America’s educational failings
It is now well known that Thomas Piketty — the French economist and author of the 700-page bestseller “Capital in the Twenty-First Century” — argues that the free market tends to produce inequalities of wealth that become dynastic and anti-meritocratic. The solution that everyone is talking about is taxing the rich. But in reading the book, it’s clear that Piketty recognizes that, “over a long period of time, the main force in favor of greater equality has been the diffusion of knowledge and skills.”
After all, countries such as India and Brazil had extremely high tax rates in the 1970s and 1980s without creating broadly shared growth. East Asian countries, by contrast, with high literacy rates and an increasingly skilled workforce, managed to achieve both growth and relative equity. This is not an argument against higher taxes but rather one emphasizing that, for the best long-term results, education remains crucial. Alas, it is an area in which the United States is failing.
If reading Piketty reminds us of the troubling inequalities of wealth, the recent report by the Organization for Economic Co-operation and Development (OECD) on adult skills in rich countries provides an equally grim picture of the inequalities of knowledge — one that for the United States is terrifying. Thirty-six million American adults have low skills. And these are not just older workers. In two of the three categories tested, numeracy and technological proficiency, young Americans who are on the cusp of entering the workforce — ages 16 to 24 — rank last.
This is the first-ever comprehensive survey of the skills adults need to work in today’s world — in literacy, numeracy and technology. As with the Programme for International Student Assessment tests that the OECD conducts for fourth- and eighth-grade children, this survey is designed to test problem-solving and not rote memorization. Scoring well on these tests turns out to be directly related to jobs, rising wages and productivity, good health, and even civic participation and political engagement. Inequality of skills is closely correlated to inequality of income.
The tests demonstrate that people everywhere develop skills at a young age, peak in proficiency at age 30 and then begin to decline. So, if people start out with bad education and low skills, those disadvantages are likely to persist and grow throughout their lives.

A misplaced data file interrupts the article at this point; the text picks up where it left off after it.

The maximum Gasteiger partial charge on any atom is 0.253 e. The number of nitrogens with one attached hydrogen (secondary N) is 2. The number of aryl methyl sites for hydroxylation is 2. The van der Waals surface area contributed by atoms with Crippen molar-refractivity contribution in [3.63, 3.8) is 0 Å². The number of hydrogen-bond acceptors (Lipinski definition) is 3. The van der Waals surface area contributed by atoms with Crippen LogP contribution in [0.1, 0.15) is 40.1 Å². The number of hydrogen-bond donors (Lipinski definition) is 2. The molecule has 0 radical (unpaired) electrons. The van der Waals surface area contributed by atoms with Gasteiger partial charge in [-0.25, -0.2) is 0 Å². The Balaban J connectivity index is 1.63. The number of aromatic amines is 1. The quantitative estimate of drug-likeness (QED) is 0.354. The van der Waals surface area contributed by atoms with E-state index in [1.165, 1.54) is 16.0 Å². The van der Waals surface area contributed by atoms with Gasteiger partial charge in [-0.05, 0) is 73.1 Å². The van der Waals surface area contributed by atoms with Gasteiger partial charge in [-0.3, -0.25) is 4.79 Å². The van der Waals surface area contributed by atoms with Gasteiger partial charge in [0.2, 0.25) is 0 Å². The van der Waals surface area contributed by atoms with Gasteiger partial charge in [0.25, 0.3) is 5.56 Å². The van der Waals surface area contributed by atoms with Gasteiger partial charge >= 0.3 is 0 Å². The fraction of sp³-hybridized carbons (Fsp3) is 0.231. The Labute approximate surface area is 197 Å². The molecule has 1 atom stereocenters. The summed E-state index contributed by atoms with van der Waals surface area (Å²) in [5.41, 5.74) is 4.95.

The picture of the United States is deeply troubling. Despite having the second-highest per capita GDP, the country does poorly along almost every dimension. It is below average in literacy and technological proficiency, and it’s third from the bottom in numeracy for 16- to 65-year-olds. Interestingly, France, Piketty’s country, also fares poorly in most categories.
Inequalities of skills are also becoming generational and entrenched. The United States had a wide gap between its best performers and worst performers — though it had a smaller percentage in the top range compared with countries such as Japan, Finland and the Netherlands. And it had the widest gap in scores between people with rich, educated parents and poor, undereducated parents.
The United States has high levels of education and a large percentage of its workers in adult learning and training programs, and it spends lots of money on all these activities. And yet, it does worse than many countries with few advantages and resources. (And no, it isn’t just because of immigrants. About half of the OECD countries now have a larger percentage of foreign-born adults than does the United States.)
What we learn from this study is really just an extension of what we have discovered in the PISA results. The biggest force behind falling American rankings is not that the United States is doing things much worse but that other countries have caught up and are doing better. The U.S. system of education and training is inadequate in the new global environment.
And things show no signs of improving. The bipartisan backlash against the Common Core — a set of national standards agreed to by governors — is a tragic example. Parents raised on a culture of low standards and high self-esteem are outraged that the tests show that many American schools are not teaching their children enough. (The tests must be at fault because they know that their kids are brilliant!) Some liberals and teacher groups are upset with the emphasis on testing (though Randi Weingarten, the head of the American Federation of Teachers, has endorsed the Common Core). And Republicans now oppose it — despite having championed it only a few years ago — largely because the Obama administration also backs the project.
“The principal force for convergence [of wealth] — the diffusion of knowledge — is only partly natural and spontaneous. It also depends in large part on educational policies,” writes Piketty. In other words, if we really want to reduce inequality, we need to reform the system, spend money where needed — such as early education — and get to work at it now.